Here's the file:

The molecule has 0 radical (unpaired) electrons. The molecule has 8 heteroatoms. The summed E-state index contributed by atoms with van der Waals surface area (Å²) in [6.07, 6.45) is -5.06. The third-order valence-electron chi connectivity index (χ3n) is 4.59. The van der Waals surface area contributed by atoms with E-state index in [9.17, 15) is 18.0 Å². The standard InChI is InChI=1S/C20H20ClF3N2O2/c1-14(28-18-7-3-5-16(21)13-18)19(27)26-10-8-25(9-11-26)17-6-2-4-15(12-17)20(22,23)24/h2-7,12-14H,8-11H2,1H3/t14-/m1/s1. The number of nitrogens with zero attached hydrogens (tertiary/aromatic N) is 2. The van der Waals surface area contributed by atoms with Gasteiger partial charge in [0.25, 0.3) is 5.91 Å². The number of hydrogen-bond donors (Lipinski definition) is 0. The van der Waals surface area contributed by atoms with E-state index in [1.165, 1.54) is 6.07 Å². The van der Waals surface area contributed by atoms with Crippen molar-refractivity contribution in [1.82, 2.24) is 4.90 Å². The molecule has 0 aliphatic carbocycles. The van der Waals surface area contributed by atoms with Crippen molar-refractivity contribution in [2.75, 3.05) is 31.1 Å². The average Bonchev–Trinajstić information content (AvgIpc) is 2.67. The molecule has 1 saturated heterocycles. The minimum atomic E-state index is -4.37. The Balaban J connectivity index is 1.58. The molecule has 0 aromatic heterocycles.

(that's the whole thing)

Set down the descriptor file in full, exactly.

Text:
The molecule has 0 radical (unpaired) electrons. The molecule has 8 heteroatoms. The summed E-state index contributed by atoms with van der Waals surface area (Å²) in [6.07, 6.45) is -5.06. The third-order valence-electron chi connectivity index (χ3n) is 4.59. The van der Waals surface area contributed by atoms with E-state index in [9.17, 15) is 18.0 Å². The standard InChI is InChI=1S/C20H20ClF3N2O2/c1-14(28-18-7-3-5-16(21)13-18)19(27)26-10-8-25(9-11-26)17-6-2-4-15(12-17)20(22,23)24/h2-7,12-14H,8-11H2,1H3/t14-/m1/s1. The number of nitrogens with zero attached hydrogens (tertiary/aromatic N) is 2. The van der Waals surface area contributed by atoms with Gasteiger partial charge in [0.25, 0.3) is 5.91 Å². The number of hydrogen-bond donors (Lipinski definition) is 0. The van der Waals surface area contributed by atoms with E-state index in [1.165, 1.54) is 6.07 Å². The van der Waals surface area contributed by atoms with Crippen molar-refractivity contribution in [1.82, 2.24) is 4.90 Å². The molecule has 0 aliphatic carbocycles. The van der Waals surface area contributed by atoms with Crippen molar-refractivity contribution in [2.75, 3.05) is 31.1 Å². The average Bonchev–Trinajstić information content (AvgIpc) is 2.67. The molecule has 1 saturated heterocycles. The minimum atomic E-state index is -4.37. The Balaban J connectivity index is 1.58. The molecule has 0 aromatic heterocycles.